Most medical devices with metal parts go through machining, heat treatment, electropolishing, and/or bead blasting. Even if performed correctly, each production process can leave surface deposits. These deposits cumulatively add up and normally cannot be removed from the surface with simple cleaning post heat treatment. Additional processes must often be used, but those processes could impact laser marking. Ensuring surface integrity is critical for laser marking success.
For instance, for a laser mark on a martensitic steel such as 17-4 stainless steel to withstand nitric passivation, saline soak, and multiple autoclave cycles, the marking surface has to be clean and passive prior to laser marking and must be passive post marking. It is important to analyze the surface prior to laser marking for surface contaminants, identify the source of contaminants, and eliminate them.
Potential sources of contaminants:
- Machining oils
- Electropolishing (EP) solution/electrical discharge points
- Heat-treatment scale
Figure 1: Overall sources of contaminants and their impact on the laser mark.
Machining processes can leave machining oil deposits that will bake during heat treatment.
Figure 2: This image above shows the cutting fluids that can remain on the surface post machining.
Figure 3: Effects of leaving cutting fluids on the surface.
The pictures above show the machining oils on the surface post machining. If these machining oils are not removed immediately, they will bake during heat-treatment processing.
Parts that are incorrectly electropolished will have electropolish debris and EP fluid on the surface. The part should be cleaned immediately after electropolishing.
Figure 4: Post EP, EP solution left on the part.
Figure 5: Effect of improper electropolishing and inadequate cleaning.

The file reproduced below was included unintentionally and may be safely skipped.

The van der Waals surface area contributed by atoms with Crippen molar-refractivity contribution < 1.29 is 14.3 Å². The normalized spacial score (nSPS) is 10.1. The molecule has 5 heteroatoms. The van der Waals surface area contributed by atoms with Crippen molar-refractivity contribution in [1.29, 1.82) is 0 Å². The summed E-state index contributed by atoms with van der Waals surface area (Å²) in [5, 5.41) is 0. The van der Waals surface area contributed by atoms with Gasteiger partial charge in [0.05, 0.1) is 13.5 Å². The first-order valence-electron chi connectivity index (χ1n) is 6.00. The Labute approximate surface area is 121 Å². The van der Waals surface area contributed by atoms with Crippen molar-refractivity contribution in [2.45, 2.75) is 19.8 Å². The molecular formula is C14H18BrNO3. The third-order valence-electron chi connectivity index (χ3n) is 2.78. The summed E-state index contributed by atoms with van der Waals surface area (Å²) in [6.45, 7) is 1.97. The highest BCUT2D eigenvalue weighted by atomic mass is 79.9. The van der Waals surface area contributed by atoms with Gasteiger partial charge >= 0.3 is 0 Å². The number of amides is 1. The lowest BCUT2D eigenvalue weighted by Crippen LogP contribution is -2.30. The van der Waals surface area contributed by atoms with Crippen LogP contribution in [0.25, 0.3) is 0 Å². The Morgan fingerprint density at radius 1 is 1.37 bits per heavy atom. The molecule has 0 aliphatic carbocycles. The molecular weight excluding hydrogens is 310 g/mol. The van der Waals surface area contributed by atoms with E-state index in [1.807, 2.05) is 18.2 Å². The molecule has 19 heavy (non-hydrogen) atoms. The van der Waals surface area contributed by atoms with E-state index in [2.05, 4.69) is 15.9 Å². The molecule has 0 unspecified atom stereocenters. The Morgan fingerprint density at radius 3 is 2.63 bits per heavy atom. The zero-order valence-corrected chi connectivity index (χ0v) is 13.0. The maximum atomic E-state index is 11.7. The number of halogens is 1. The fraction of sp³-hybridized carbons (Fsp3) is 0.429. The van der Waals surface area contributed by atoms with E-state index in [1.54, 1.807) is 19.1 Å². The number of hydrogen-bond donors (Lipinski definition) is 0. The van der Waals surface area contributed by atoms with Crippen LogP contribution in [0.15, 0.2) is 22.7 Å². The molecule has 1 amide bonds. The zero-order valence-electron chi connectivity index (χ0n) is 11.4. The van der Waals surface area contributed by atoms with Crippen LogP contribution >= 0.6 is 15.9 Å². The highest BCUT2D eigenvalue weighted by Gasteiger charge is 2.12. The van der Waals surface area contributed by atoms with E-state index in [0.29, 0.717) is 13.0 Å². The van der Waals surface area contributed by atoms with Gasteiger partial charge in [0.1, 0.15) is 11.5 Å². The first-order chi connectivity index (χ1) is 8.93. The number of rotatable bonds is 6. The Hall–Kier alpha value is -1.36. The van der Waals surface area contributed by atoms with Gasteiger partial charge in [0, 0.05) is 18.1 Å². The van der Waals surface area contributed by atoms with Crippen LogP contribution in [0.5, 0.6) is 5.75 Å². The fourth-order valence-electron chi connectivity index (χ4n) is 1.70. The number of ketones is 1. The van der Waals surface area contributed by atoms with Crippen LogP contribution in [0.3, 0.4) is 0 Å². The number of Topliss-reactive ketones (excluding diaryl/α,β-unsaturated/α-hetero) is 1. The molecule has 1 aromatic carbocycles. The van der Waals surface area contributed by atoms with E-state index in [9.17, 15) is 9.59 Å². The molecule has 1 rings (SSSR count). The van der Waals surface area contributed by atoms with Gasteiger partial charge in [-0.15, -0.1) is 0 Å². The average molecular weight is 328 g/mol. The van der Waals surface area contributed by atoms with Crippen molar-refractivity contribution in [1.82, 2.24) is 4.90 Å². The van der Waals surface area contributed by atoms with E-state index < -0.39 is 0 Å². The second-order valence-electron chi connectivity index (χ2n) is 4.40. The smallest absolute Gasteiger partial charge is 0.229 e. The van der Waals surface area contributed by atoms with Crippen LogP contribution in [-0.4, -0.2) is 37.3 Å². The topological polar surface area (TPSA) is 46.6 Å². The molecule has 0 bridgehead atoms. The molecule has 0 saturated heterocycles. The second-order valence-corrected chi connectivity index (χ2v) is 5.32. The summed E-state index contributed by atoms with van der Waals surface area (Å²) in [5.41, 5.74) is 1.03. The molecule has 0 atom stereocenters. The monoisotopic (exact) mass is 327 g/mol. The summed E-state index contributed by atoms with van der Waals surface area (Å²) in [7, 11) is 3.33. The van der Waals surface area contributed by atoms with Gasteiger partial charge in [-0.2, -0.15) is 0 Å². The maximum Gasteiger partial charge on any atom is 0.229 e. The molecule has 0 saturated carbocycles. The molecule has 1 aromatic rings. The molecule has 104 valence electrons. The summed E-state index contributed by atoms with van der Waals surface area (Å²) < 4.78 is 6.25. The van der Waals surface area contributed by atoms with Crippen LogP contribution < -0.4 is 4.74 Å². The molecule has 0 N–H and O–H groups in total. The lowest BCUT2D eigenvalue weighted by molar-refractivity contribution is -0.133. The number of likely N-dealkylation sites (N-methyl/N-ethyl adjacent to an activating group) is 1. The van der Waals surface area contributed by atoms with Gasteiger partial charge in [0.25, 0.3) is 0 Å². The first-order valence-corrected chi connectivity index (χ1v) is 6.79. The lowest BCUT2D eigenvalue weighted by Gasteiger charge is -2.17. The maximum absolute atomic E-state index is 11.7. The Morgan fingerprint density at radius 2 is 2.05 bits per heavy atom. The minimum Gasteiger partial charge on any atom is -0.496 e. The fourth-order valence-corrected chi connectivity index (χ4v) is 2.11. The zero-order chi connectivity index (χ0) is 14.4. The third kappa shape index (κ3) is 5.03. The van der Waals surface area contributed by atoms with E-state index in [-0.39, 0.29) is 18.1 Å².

If the device is not properly vacuum heat treated, it will develop heat-treatment scale. The type of heat-treatment scale is dependent on the amount of deposits that were deposited on the surface from prior processes such as machining (cutting fluid oils). Once heat-treatment scale hais developed, traditional cleaning method using ultrasonics cannot remove it. This will interfere with the laser-marking process.
Figure 6: This heat-treatment scale is built on the surface after EP debris and machining fluids are left on the surface.
It is important to ensure that there are no polishing deposits left on the surface prior to laser marking. This happens if excessive pressure and/or incorrect grit is used and/or if the part is incorrectly heat treated.
Figure 7: Effect of polishing debris left on the surface. Scratch marks indicate direction of travel of the polishing paste.
Required Surface Integrity for a Good Laser Mark
A properly processed surface will have no remnants of polishing paste, cutting fluids, and electropolishing fluid and/or debris.
Figure 8: If the surface is properly processed prior to laser marking, it will have a topography devoid of electropolishing burn marks, electropolishing fluid deposits, embedded polishing media, and/or heat scale from heat treatment.
Qualities of a Good Laser Mark
Here are three qualities to consider:
1. True black color irrespective of viewing angle. The laser mark will be black in color irrespective of viewing angle.
Figure 9: Inadequate oxide layer thickness will cause the laser mark color to shift.
Figure 10: True black laser mark.
2. Laser mark should be able to withstand passivation. The laser mark should not wash away post nitric passivation.
Figure 11: Comparative analysis between laser marks. Laser mark on left remains true black post nitric IV passivation. The four marks on the right show the laser mark has been partially removed by passivation to various degrees.
3. Corrosion free. Post autoclave cycles, the laser mark should be evaluated at 10-50 µm level for corrosion. The part should not show any signs of corrosion and should show sharp demarcation between the laser mark and the base metal.
Figure 12: Laser marks show no sign of heat effects.
Figure 13: Effect of fluence level on heat effects around laser mark.
In conclusion, in order to create a corrosion-free true black laser mark on a martensitic steel such as 17-4 stainless steel that can withstand nitric passivation, saline soak, and repeated autoclaves, it is not only necessary to develop laser process parameters, but one also needs to address the issue of surface integrity (surface cleanliness and surface passivity) prior to laser marking. This can only best be achieved by engineering organizations that have all surface engineering processes such as passivation, cleaning, polishing, bead blasting, laser marking, and surface analysis capabilities under one roof, as the laser-marking process is dependent on the surface integrity pre-laser marking and surface passivity post laser marking.